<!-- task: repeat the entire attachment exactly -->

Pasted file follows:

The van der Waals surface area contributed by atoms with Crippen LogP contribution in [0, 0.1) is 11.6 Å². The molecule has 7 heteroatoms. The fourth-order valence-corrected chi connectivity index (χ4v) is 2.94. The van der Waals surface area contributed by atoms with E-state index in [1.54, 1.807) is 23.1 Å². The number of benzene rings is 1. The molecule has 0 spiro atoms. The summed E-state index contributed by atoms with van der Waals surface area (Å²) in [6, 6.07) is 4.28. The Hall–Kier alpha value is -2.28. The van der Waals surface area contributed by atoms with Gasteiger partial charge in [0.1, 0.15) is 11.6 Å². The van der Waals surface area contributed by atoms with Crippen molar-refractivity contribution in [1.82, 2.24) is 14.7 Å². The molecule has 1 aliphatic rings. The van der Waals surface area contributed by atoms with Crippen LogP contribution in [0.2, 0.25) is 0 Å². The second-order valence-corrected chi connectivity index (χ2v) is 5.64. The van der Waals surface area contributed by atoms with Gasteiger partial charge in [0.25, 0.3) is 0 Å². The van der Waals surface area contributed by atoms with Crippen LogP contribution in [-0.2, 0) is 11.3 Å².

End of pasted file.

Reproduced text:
The van der Waals surface area contributed by atoms with Crippen LogP contribution in [0, 0.1) is 11.6 Å². The molecule has 7 heteroatoms. The fourth-order valence-corrected chi connectivity index (χ4v) is 2.94. The van der Waals surface area contributed by atoms with E-state index in [1.54, 1.807) is 23.1 Å². The number of benzene rings is 1. The molecule has 0 spiro atoms. The summed E-state index contributed by atoms with van der Waals surface area (Å²) in [6, 6.07) is 4.28. The Hall–Kier alpha value is -2.28. The van der Waals surface area contributed by atoms with Gasteiger partial charge in [0.1, 0.15) is 11.6 Å². The van der Waals surface area contributed by atoms with Crippen molar-refractivity contribution in [1.82, 2.24) is 14.7 Å². The molecule has 1 aliphatic rings. The van der Waals surface area contributed by atoms with Crippen LogP contribution in [0.2, 0.25) is 0 Å². The second-order valence-corrected chi connectivity index (χ2v) is 5.64. The van der Waals surface area contributed by atoms with Gasteiger partial charge in [0.25, 0.3) is 0 Å². The van der Waals surface area contributed by atoms with Crippen LogP contribution in [-0.2, 0) is 11.3 Å².